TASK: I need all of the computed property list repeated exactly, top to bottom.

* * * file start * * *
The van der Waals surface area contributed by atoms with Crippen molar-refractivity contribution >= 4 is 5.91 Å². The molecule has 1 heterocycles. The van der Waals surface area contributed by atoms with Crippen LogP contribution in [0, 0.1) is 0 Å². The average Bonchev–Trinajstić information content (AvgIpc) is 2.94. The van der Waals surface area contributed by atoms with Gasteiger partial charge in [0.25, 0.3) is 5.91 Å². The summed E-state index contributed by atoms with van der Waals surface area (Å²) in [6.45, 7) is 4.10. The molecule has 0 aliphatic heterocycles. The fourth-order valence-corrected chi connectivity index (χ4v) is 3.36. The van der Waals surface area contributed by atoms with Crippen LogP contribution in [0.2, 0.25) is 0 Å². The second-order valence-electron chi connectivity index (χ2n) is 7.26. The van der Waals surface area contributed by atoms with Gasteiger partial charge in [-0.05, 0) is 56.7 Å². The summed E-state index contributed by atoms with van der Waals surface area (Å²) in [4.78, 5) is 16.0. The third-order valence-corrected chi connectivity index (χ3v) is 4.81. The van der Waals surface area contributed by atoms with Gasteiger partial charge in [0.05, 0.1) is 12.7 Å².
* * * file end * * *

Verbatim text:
The van der Waals surface area contributed by atoms with Crippen molar-refractivity contribution >= 4 is 5.91 Å². The molecule has 1 heterocycles. The van der Waals surface area contributed by atoms with Crippen LogP contribution in [0, 0.1) is 0 Å². The average Bonchev–Trinajstić information content (AvgIpc) is 2.94. The van der Waals surface area contributed by atoms with Gasteiger partial charge in [0.25, 0.3) is 5.91 Å². The summed E-state index contributed by atoms with van der Waals surface area (Å²) in [6.45, 7) is 4.10. The molecule has 0 aliphatic heterocycles. The fourth-order valence-corrected chi connectivity index (χ4v) is 3.36. The van der Waals surface area contributed by atoms with Crippen LogP contribution in [0.2, 0.25) is 0 Å². The second-order valence-electron chi connectivity index (χ2n) is 7.26. The van der Waals surface area contributed by atoms with Gasteiger partial charge in [-0.05, 0) is 56.7 Å². The summed E-state index contributed by atoms with van der Waals surface area (Å²) in [4.78, 5) is 16.0. The third-order valence-corrected chi connectivity index (χ3v) is 4.81. The van der Waals surface area contributed by atoms with Gasteiger partial charge in [0.05, 0.1) is 12.7 Å².